This paper proposes a conceptualization of business cycle fluctuations in which the role of financial conditions and nonlinear dynamics are explicitly incorporated. We emphasize that the sources of instability in an economy cannot be associated exclusively with the real or financial sectors, and we incorporate the idea that financial conditions are both important sources of instability and possible nonlinear propagators of other sources of instability. We test the propagation mechanisms of such conceptualization using a Bayesian Threshold Vector Autoregression model for the US economy.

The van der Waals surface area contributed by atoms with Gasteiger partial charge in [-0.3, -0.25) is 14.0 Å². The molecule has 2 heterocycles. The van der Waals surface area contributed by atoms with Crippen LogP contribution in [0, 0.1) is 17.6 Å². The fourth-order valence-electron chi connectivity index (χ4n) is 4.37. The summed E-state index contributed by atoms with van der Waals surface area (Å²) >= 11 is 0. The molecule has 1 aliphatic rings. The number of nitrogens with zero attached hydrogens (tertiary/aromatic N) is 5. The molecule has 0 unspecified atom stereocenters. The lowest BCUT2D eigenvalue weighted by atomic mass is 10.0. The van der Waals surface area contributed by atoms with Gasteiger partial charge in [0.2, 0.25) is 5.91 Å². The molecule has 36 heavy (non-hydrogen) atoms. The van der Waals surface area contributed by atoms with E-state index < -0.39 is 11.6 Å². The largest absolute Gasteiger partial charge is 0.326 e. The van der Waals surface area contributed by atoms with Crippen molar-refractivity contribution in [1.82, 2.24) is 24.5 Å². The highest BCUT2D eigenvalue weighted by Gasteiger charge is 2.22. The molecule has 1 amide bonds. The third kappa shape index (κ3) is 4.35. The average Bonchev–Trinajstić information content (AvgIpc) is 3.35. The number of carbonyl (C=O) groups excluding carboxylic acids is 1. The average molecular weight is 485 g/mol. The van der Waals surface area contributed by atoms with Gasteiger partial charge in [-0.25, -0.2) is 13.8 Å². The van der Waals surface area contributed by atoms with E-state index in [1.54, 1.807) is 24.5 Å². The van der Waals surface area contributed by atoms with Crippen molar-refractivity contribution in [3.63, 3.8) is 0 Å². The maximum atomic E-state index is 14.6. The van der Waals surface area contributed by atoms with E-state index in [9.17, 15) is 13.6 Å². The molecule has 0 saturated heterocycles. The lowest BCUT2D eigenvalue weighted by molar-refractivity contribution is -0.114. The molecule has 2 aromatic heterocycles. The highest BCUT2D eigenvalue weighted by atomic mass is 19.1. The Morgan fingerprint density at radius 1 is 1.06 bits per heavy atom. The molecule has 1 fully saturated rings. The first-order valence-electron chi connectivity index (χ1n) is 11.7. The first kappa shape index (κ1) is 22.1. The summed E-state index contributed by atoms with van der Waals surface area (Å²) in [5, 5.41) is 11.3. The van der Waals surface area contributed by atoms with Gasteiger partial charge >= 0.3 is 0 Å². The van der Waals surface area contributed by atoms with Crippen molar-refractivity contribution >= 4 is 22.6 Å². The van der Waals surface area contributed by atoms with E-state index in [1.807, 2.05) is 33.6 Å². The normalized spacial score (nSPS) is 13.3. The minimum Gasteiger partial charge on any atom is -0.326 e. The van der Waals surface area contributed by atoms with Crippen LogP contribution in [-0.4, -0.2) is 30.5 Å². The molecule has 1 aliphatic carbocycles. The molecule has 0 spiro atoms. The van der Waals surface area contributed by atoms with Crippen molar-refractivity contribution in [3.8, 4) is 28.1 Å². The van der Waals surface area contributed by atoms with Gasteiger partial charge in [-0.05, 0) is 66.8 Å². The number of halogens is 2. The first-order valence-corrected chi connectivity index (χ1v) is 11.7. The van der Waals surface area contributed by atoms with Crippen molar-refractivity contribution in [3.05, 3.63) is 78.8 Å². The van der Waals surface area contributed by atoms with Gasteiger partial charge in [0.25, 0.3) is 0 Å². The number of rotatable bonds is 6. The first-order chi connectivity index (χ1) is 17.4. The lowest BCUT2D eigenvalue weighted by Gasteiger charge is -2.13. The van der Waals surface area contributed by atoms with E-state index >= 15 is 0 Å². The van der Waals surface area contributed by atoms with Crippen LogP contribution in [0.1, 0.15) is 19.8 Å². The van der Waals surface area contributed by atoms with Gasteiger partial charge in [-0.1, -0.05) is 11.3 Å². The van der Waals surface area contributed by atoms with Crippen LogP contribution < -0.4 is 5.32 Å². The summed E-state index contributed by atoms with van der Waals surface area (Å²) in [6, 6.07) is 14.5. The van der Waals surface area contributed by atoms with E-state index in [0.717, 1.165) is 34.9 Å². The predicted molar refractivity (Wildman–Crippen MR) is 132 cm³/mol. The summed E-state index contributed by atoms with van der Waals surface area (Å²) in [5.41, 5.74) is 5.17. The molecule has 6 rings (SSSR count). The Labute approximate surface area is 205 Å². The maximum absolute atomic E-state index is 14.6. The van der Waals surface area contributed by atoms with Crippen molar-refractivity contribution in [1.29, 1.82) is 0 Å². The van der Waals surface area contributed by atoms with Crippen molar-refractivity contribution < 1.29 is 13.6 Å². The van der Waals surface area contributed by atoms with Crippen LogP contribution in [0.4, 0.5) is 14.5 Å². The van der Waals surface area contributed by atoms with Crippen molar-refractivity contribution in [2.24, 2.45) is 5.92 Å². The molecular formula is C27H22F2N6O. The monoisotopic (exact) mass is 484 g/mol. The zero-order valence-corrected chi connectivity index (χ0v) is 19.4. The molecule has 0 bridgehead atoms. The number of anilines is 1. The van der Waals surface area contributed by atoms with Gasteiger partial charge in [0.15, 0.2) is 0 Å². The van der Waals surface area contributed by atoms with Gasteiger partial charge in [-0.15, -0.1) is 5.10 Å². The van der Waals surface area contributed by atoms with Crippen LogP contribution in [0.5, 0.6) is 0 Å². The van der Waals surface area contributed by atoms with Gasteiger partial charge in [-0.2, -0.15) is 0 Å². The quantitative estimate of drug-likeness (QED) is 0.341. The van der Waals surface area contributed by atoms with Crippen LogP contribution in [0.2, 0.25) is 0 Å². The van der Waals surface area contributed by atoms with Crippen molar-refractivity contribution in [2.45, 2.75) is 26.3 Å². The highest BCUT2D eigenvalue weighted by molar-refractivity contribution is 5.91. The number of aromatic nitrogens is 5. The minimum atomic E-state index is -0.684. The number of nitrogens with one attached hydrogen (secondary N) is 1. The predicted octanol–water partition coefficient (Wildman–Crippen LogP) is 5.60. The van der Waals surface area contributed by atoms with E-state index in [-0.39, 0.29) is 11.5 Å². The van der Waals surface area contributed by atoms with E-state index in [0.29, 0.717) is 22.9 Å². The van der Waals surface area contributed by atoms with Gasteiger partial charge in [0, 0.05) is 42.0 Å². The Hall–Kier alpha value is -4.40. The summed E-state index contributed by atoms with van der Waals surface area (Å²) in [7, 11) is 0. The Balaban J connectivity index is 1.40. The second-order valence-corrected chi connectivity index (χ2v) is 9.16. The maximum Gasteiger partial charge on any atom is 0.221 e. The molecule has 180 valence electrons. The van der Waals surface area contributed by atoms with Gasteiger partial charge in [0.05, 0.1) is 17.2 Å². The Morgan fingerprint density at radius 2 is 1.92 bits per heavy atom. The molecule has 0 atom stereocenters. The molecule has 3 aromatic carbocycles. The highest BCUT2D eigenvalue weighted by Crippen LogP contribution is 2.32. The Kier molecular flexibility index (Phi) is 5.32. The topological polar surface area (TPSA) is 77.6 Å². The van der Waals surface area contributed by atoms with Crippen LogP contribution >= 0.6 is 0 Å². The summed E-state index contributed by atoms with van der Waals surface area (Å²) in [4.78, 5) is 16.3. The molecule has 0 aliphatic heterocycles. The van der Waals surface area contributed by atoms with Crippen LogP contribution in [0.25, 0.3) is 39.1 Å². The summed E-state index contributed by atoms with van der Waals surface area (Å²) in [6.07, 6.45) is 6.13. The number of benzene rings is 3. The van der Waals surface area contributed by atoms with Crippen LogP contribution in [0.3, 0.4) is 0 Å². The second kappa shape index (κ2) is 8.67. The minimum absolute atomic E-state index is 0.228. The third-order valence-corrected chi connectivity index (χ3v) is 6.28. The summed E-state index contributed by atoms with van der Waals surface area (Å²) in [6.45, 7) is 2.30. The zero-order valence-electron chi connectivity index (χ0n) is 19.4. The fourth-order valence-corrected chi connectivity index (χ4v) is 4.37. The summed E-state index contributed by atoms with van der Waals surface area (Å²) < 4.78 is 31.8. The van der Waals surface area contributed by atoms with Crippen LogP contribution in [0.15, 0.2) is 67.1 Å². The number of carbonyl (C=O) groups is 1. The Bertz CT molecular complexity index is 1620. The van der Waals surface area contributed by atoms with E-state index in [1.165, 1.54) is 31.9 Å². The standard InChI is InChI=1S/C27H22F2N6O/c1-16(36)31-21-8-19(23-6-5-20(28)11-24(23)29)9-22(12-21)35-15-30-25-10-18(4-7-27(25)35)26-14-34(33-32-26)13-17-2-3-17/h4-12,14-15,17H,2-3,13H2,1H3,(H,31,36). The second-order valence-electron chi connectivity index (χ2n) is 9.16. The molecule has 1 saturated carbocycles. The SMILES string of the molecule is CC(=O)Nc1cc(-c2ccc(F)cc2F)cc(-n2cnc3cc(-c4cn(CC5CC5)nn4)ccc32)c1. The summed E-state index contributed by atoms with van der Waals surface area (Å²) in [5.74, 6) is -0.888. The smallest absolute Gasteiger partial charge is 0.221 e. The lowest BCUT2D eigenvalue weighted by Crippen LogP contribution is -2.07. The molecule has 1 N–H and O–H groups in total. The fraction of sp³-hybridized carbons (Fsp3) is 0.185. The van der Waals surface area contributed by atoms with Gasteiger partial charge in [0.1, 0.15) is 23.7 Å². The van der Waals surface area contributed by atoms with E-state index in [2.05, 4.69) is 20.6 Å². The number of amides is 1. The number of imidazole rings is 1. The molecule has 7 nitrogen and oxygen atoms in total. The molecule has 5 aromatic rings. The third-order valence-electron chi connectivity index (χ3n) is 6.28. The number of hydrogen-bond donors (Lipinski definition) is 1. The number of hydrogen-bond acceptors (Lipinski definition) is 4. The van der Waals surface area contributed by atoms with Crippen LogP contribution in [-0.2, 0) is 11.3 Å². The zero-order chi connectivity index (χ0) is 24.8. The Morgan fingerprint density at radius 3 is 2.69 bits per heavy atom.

A significant portion of the work published on firm investment adapts models that operate on an “average firm” assumption, which is different from the investment behavior of a modal firm. This study employs a Bayesian quantile regression model to explore the investment rates in the United States and finds, first, that the firms with higher investment rates have a higher responsiveness to the valuation ratio and lower responsiveness to the profit rate, and, second, that there is a decline in the responsiveness of firm investment to these factors in recent years. The paper also emphasizes the role of autonomous investments in determining firm-level investment rates, based on differing sectoral factors.